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Friday, June 05, 2015

Author Interview : Anita Shirodkar, author of ‘Nights in Pink Satin' (Part 2)

Read up, the Second Part of the Interview with Anita Shirodkar. She goes on to tell us, what the most challenging parts of writing the book were and the most fulfilling parts too. She also reveals her favourite books and her most loved authors, Folks...

You can read the Review here and the First Part of this Interview here, as well...

What was the most challenging part about writing ‘Nights in Pink Satin’? 

Keeping it short and tight! There is always the temptation to delve deeper into the psyche of the characters, because in my head I know them inside out! 

It is difficult to curb the instinct to get more descriptive, because that would be against the nature of the genre. By and large, I think the more challenging part is selling the book;
Anita Shirodkar
writing is a piece of cake in comparison!

What are the most fulfilling parts in your book?

I would say that it is most gratifying when the various threads in the story come together seamlessly in one all-encompassing conclusion. I’ve always like loose ends tied up, and am the quintessential happy ending type of person! 

When a book or a movie has an inconclusive ending, or something too esoteric to be properly interpreted, I feel quite cheated, as if there is no closure. 

Which particular character did you feel most close to? Why?

Simran would be the ideal choice, since she is the protagonist of the book. But I have to say that I feel close to each of the characters, the reason being pretty simple; I put a lot of thought and love into developing each one of them. 
Simran’s mother wise and practical Purnima, her dubious father Arun, her flamboyant agent, Karan (who, I particularly enjoyed writing!) and of course her cool, cool husband Sid.

To me, the best part of writing is creating the characters. They become real live people, who behave a certain way all on their own, sometimes quite unexpectedly!

Who was it that told you that you could become the author, you are today?

No one, really. I’ve always enjoyed writing, so I just decided one day that should write a novel. I called my sister Madhuri and said, what do you think, should I do it? And of course she said, go for it!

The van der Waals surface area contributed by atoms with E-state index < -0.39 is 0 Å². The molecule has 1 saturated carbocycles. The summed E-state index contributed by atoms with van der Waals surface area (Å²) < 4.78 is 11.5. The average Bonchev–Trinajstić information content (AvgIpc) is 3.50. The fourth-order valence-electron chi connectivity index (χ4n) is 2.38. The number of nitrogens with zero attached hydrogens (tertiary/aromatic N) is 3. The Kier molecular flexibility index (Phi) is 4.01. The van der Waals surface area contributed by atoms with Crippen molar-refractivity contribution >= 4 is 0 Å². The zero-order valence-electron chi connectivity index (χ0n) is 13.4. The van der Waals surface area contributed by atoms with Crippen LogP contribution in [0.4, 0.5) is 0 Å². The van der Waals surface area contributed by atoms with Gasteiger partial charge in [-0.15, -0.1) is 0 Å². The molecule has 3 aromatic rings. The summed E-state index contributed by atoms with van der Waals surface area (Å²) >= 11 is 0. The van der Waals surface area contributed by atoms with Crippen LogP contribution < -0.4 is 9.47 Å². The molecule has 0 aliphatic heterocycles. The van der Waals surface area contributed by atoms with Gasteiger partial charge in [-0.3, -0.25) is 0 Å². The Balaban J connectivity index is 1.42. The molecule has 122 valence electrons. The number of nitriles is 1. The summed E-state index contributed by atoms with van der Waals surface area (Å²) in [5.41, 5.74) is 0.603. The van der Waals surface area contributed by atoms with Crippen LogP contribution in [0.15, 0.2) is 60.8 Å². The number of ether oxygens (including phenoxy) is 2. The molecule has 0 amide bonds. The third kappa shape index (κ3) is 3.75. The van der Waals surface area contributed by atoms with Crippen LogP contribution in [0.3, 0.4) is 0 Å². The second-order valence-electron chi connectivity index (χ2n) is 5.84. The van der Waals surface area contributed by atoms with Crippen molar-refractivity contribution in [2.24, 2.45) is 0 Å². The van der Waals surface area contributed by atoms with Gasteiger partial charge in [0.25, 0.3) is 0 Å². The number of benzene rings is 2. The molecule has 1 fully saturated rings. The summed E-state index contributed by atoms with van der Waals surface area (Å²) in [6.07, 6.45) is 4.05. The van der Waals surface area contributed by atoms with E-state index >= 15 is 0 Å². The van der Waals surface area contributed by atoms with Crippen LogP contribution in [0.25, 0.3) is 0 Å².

So there I was, without a clue about what I was doing, but in the end, my first book ‘Secrets and Second Chances’ was published last year. Madhuri was a big support. 

When I sent the manuscript to a few friends to read, the response was so positive that I began to think about approaching a publisher. I guess at the end of the day you have to one, believe in yourself, and two, have a passion for what you are doing.

When will you next book be out?

I’m still working on it, so hopefully by early next year! It’s set in the art world and moves from Mumbai to Italy and back.

Which book are you currently reading?

I’ve just finished the last book in the Ken Follett’s ‘Century Trilogy’. It’s called the ‘Edge of Eternity’. The three books together were 3,000 pages plus, so as I said, I do read tomes occasionally!

I enjoyed the first two very much; being a history buff, I found the fictionalised version of WW1 and 2 riveting. The last one, I thought, was tedious and contrived. But having started it, I decided to finish it. I’ve read everything practically Ken Follett has written.

Georgette Heyer (Wikipedia)
Who are your favourite authors and why?

Arthur Hailey (great storyteller), Georgette Heyer (charming writing style), Agatha Christie (no one did murder like she did), Jeffrey Archer (another fantastic storyteller), Tom Clancy (superb detailing), David Baldacci (fascinating plots),  Jane Austen (what can I say; I’ve read all of them over and over!) Ken Follet and  Michael Crichton.

I read a lot of spiritual non-fiction books as well, mainly by Indian gurus - Swami Rama, Muktananda, Gurmayi Chidvilasananda, Osho. These constitute the majority of my reading.

What else do you do on a daily basis?

I divide my time between two homes, one in Dubai and one in Mumbai, and travel up and down every two weeks. I am a graphic designer as well, and I work as a consultant for my husband’s company, Tamarind.

They are into destination management and events, and I manage all he design and content writing for them. Apart from that I help manage a water company in Dubai. So that’s design, writing, marketing and running two homes! 

I enjoy cooking and am very interested in world cuisine, so I spend a fair amount of time in the kitchen… largely because we have a lot of friends whom my husband loves to entertain!

What advice do you have for the young writers of today?

I don’t know that I’m in a position to give advice, but I will say this: persevere and follow your passion. And I’m assuming that good writing is a given, so you really need to focus on making yourself a brand, that is the name of, the game today.  

As I said earlier, the writing is the easy part, to make a success of your work you have to learn to sell it well.

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